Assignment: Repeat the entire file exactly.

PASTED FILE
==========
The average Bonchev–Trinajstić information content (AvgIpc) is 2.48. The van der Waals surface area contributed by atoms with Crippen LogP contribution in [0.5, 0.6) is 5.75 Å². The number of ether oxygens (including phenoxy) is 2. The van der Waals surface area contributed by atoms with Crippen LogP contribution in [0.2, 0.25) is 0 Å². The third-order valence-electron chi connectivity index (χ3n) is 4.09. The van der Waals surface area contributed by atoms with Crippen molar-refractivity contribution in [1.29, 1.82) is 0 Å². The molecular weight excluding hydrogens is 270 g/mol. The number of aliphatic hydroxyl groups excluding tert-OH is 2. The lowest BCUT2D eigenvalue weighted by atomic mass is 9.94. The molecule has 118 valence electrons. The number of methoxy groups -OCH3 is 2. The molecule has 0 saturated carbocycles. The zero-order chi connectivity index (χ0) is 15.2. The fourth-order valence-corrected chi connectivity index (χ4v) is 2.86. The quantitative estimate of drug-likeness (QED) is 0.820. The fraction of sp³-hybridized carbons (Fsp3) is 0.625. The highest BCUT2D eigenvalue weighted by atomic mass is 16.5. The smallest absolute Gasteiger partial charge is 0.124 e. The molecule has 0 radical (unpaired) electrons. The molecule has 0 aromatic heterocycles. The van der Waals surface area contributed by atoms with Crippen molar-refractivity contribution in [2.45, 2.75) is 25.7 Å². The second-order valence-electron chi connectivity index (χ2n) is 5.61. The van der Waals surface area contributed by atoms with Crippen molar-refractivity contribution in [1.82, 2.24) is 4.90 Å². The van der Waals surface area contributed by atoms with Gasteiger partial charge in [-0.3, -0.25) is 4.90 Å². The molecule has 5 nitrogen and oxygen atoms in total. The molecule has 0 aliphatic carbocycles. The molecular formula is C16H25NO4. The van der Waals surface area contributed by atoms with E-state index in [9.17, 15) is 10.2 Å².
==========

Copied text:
The average Bonchev–Trinajstić information content (AvgIpc) is 2.48. The van der Waals surface area contributed by atoms with Crippen LogP contribution in [0.5, 0.6) is 5.75 Å². The number of ether oxygens (including phenoxy) is 2. The van der Waals surface area contributed by atoms with Crippen LogP contribution in [0.2, 0.25) is 0 Å². The third-order valence-electron chi connectivity index (χ3n) is 4.09. The van der Waals surface area contributed by atoms with Crippen molar-refractivity contribution in [1.29, 1.82) is 0 Å². The molecular weight excluding hydrogens is 270 g/mol. The number of aliphatic hydroxyl groups excluding tert-OH is 2. The lowest BCUT2D eigenvalue weighted by atomic mass is 9.94. The molecule has 118 valence electrons. The number of methoxy groups -OCH3 is 2. The molecule has 0 saturated carbocycles. The zero-order chi connectivity index (χ0) is 15.2. The fourth-order valence-corrected chi connectivity index (χ4v) is 2.86. The quantitative estimate of drug-likeness (QED) is 0.820. The fraction of sp³-hybridized carbons (Fsp3) is 0.625. The highest BCUT2D eigenvalue weighted by atomic mass is 16.5. The smallest absolute Gasteiger partial charge is 0.124 e. The molecule has 0 radical (unpaired) electrons. The molecule has 0 aromatic heterocycles. The van der Waals surface area contributed by atoms with Crippen molar-refractivity contribution in [2.45, 2.75) is 25.7 Å². The second-order valence-electron chi connectivity index (χ2n) is 5.61. The van der Waals surface area contributed by atoms with Crippen molar-refractivity contribution in [1.82, 2.24) is 4.90 Å². The van der Waals surface area contributed by atoms with Gasteiger partial charge in [-0.3, -0.25) is 4.90 Å². The molecule has 5 nitrogen and oxygen atoms in total. The molecule has 0 aliphatic carbocycles. The molecular formula is C16H25NO4. The van der Waals surface area contributed by atoms with E-state index in [9.17, 15) is 10.2 Å².